Kansas shows dominance in series with humiliating win over Texas


Elisabeth Dillon

Myck Kabongo is averaging 13.0 points and 3.5 assists per game since returning from a 23-game suspension to start the season. If Texas wants to find success he’ll need to find his groove quickly.

Wes Maulsby

The hopes that Myck Kabongo would revive this team with a strong finish to end the conference slate on a high note are lost.

The only thing left for Texas to do in the wake of the loss to Kansas is to pick up the pieces of its program and figure out where it all went wrong and how it can become competitive again. 

In other words, there aren’t many positives that can be taken away after Saturday night.

Kansas completely shut Texas down with its defense and its offense was good enough for a 26-point win over Texas. “You give a team like Kansas breathing room and they can be loose and free, they make shots,” head coach Rick Barnes said after the loss Saturday. “I think we have to give them credit with their defense, but we had a lot of looks that we would have liked to make, but you have to make them.”

At first it seemed like Texas would be able to keep up with Kansas. The interior defense denied Kansas anything in the paint. But as soon as the Jayhawks figured out how to beat it, they were able to roll to 38 points in the paint.

Meanwhile, the offense was completely lost for nearly the entire game. The Longhorns only had five field goals in the first half, with Demarcus Holland getting an open dunk with 37 seconds left in the half. Kansas started off hot hitting its first four three-point attempts. Eventually the Texas offense devolved to jacking three-pointers in an attempt to finally make one – which it infrequently did – going 2-for-21 from beyond the arc.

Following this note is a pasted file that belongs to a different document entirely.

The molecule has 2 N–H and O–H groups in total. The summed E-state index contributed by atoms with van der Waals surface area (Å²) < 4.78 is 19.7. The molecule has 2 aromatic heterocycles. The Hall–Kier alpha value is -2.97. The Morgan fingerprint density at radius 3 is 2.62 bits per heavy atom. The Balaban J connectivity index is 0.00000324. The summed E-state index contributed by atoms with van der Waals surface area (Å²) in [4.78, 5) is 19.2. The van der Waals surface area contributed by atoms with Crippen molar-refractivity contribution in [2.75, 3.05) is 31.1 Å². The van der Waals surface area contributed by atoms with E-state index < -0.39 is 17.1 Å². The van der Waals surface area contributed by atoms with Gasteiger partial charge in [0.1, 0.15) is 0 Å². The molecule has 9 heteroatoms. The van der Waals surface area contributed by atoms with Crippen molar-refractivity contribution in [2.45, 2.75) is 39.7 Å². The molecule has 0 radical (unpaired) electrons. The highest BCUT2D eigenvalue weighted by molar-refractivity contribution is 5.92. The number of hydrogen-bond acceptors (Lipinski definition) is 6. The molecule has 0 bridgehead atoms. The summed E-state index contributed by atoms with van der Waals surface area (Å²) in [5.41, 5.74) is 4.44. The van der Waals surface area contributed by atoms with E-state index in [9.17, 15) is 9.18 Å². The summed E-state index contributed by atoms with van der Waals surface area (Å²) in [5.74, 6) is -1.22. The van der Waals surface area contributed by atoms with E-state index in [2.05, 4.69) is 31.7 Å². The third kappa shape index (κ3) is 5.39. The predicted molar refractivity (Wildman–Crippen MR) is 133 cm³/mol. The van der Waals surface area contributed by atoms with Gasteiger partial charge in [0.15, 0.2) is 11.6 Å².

Texas was hesitant to penetrate the paint while KU’s Jeff Withey patrolled around the rim, and the team couldn’t consistently find ways to get him out of position. 

To put it simply, things came easy for Kansas. Texas became easy to defend, while its defense gave up too many open shots to the Jayhawks. 

At the same time, everything was hard for Texas. It couldn’t handle Kansas’ ball movement on defense and had absolutely no offense.

It was an embarrassing game for the Longhorns, and to say they got run out of the arena by Kansas would be an understatement. The loss drops Texas’ road record to a pitiful 0-7 on the road and 1-4 in neutral games. Next is a road game against TCU. It looks winnable on paper, but that is likely the same thing that Kansas thought before its 62-55 loss to the Horned Frogs on Feb. 6.

TCU’s only conference win was against Kansas, but Texas is not much better with three wins in Big 12 play this year. It is clear the Texas program isn’t what is was a few years ago when it was competing for conference championships with the Jayhawks. It may no longer be at Kansas’ level, but it needs to show that it hasn’t dropped down to TCU’s level. 

Another road loss would lower this horrific season to apocalyptic levels.